When Ontario declared its first COVID-19 state of emergency in March 2020, its healthcare sector faced an urgent challenge: how to continue care while minimizing virus exposure. The solution? A swift and widespread adoption of virtual healthcare. Once a niche option, virtual consultations became a lifeline, replacing crowded waiting rooms with screens and phone calls – all from the comfort and safety of home. The indispensable service not only safeguarded patients and providers but opened new doors for the future of medical care.

Four years later, as the dust from the pandemic continues to settle, the question lingers: will this digital health revolution endure and thrive in the province, or will we return to old practices?

Intrigued by the swift shift to a "digital first" approach in healthcare, Ivey Associate Professor Laurel Austin, along with Marisa L. Kfrerer (Health Sciences PhD candidate) and Kelly Zhang  Zheng (Ivey HBA/MSc 2023), investigated the evolution of virtual healthcare in Ontario. Their research, titled From 0-50 in Pandemic, and Then Back? A Case Study of Virtual Care in Ontario Pre–COVID-19, During, and Post–COVID-19, forecasts the prognosis for virtual care – and the outlook isn’t positive.

The birth of virtual care

Though virtual healthcare seems modern, its roots in Ontario go back nearly 50 years. Introduced as “telemedicine” in the late 1970s, it aimed to serve remote, underserved patients, who traveled to host sites for video consultations. By the late 2010s, advancements in technology allowed patients across the province to access virtual video visits from home by Ontario Telehealth Network (OTN) registered providers.

“In Ontario, until just a few years ago, virtual care was primarily thought of as a way to provide care to people in rural areas who did not have access to local care,” said Austin. “Only approved technologies could be used, requiring the provider and patient to have access to, and understand, specific technologies.”

In November 2019, Ontario’s Ministry of Health announced the "Digital First for Health" strategy. The plan aimed to expand virtual tools for physicians; implement online appointment booking; increase patient access to health data; and redesign electronic medical records. With an overall goal to end hallway health care and streamline digital health delivery, the program incentivized physicians to offer video consultations via approved video technologies, even to local patients.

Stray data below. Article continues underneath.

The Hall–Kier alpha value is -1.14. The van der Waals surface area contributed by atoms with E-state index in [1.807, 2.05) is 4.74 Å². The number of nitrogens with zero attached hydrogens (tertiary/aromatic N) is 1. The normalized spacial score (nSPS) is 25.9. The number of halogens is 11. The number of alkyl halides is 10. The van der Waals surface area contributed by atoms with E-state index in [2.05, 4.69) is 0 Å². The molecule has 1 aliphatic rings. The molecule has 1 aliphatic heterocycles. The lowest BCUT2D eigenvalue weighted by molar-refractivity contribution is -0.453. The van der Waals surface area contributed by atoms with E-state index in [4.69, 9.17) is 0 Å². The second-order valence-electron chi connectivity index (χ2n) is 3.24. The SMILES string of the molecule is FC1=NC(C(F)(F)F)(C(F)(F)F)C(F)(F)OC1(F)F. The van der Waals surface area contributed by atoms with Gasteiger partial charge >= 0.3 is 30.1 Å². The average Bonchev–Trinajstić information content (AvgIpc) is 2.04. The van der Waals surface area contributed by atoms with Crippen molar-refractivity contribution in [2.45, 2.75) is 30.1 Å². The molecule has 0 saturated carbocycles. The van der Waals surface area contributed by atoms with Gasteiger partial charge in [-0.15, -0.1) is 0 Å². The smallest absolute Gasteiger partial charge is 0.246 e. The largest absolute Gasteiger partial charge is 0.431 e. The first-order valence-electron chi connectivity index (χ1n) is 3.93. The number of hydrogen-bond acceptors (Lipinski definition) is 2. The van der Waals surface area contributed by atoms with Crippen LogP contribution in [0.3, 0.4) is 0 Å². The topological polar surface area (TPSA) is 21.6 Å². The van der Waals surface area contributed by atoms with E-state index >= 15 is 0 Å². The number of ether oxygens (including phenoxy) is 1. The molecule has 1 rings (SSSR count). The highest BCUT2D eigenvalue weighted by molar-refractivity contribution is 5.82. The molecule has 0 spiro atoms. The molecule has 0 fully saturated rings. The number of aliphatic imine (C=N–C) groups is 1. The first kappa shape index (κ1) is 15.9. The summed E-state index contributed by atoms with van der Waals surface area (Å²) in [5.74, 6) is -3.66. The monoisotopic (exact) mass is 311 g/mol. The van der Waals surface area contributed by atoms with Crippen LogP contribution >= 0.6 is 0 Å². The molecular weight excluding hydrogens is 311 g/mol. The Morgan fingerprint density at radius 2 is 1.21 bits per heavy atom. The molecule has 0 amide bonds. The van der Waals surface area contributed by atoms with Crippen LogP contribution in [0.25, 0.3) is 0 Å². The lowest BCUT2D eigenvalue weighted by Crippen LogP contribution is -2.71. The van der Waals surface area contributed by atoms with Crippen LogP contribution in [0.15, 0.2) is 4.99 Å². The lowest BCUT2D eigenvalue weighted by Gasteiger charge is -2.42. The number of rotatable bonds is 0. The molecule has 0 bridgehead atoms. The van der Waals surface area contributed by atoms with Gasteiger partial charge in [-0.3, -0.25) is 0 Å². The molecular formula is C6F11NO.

Yet, despite this ambitious strategy, by 2020, fewer than one per cent of family physician consultations and all physician services were provided virtually. But that would soon change.

From 0 to 50

While some programs grow slowly, others are executed under pressure. Such was the case for virtual healthcare during the COVID-19 pandemic. Driven by overwhelming patient demand and government-mandated lockdowns, virtual consultations surged from less than one percent to about 50 percent of all medical consultations by April 2020. Despite fluctuations during the pandemic and stay-at-home orders, the rapid implementation of the virtual model proved to be a success. It enabled doctors to care for patients seamlessly without exposure risk and – of crucial significance – to offer services to those without a family doctor through virtual walk-in clinics.

So how did a 50-year-old niche program suddenly achieve rapid, wide implementation? Austin and team outline that a key driver was the province's decision to allow video and telephone care for OHIP-insured patients, without specific technology or OTN-registration requirements. The integration of phone care was a game-changer, with an early study indicating over 91 per cent of virtual care was provided by telephone – likely due to convenience and ease of use.